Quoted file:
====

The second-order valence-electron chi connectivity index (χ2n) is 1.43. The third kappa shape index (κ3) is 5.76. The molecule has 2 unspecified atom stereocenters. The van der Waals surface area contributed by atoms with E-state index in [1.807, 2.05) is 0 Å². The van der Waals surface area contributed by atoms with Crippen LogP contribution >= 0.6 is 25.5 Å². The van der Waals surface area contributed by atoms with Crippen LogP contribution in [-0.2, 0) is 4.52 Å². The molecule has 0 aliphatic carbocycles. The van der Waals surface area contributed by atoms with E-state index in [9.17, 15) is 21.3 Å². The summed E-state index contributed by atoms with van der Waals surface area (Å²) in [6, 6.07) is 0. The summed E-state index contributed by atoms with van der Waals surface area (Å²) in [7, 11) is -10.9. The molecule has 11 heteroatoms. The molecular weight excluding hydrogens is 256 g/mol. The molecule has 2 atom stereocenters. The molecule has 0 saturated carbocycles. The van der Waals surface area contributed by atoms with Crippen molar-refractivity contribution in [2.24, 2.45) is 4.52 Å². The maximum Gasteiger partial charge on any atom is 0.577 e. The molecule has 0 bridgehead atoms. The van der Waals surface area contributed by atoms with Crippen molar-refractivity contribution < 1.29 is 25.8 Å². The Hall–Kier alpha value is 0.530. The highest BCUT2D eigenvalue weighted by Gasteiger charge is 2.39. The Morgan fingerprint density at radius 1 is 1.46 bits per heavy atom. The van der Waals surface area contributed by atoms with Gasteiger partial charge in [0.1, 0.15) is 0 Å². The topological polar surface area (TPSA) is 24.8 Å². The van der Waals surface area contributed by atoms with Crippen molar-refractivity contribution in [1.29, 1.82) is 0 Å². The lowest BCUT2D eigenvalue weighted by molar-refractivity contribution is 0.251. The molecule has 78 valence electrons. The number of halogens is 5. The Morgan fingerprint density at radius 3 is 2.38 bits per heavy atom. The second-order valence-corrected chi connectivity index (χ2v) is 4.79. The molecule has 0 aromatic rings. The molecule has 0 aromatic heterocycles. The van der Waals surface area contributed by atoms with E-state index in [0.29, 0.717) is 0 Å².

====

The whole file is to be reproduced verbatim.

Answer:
The second-order valence-electron chi connectivity index (χ2n) is 1.43. The third kappa shape index (κ3) is 5.76. The molecule has 2 unspecified atom stereocenters. The van der Waals surface area contributed by atoms with E-state index in [1.807, 2.05) is 0 Å². The van der Waals surface area contributed by atoms with Crippen LogP contribution >= 0.6 is 25.5 Å². The van der Waals surface area contributed by atoms with Crippen LogP contribution in [-0.2, 0) is 4.52 Å². The molecule has 0 aliphatic carbocycles. The van der Waals surface area contributed by atoms with E-state index in [9.17, 15) is 21.3 Å². The summed E-state index contributed by atoms with van der Waals surface area (Å²) in [6, 6.07) is 0. The summed E-state index contributed by atoms with van der Waals surface area (Å²) in [7, 11) is -10.9. The molecule has 11 heteroatoms. The molecular weight excluding hydrogens is 256 g/mol. The molecule has 2 atom stereocenters. The molecule has 0 saturated carbocycles. The van der Waals surface area contributed by atoms with Crippen molar-refractivity contribution in [2.24, 2.45) is 4.52 Å². The maximum Gasteiger partial charge on any atom is 0.577 e. The molecule has 0 bridgehead atoms. The van der Waals surface area contributed by atoms with Crippen molar-refractivity contribution < 1.29 is 25.8 Å². The Hall–Kier alpha value is 0.530. The highest BCUT2D eigenvalue weighted by Gasteiger charge is 2.39. The Morgan fingerprint density at radius 1 is 1.46 bits per heavy atom. The van der Waals surface area contributed by atoms with Gasteiger partial charge in [0.1, 0.15) is 0 Å². The topological polar surface area (TPSA) is 24.8 Å². The van der Waals surface area contributed by atoms with Crippen molar-refractivity contribution in [1.29, 1.82) is 0 Å². The lowest BCUT2D eigenvalue weighted by molar-refractivity contribution is 0.251. The molecule has 78 valence electrons. The number of halogens is 5. The Morgan fingerprint density at radius 3 is 2.38 bits per heavy atom. The second-order valence-corrected chi connectivity index (χ2v) is 4.79. The molecule has 0 aromatic rings. The molecule has 0 aromatic heterocycles. The van der Waals surface area contributed by atoms with E-state index in [0.29, 0.717) is 0 Å².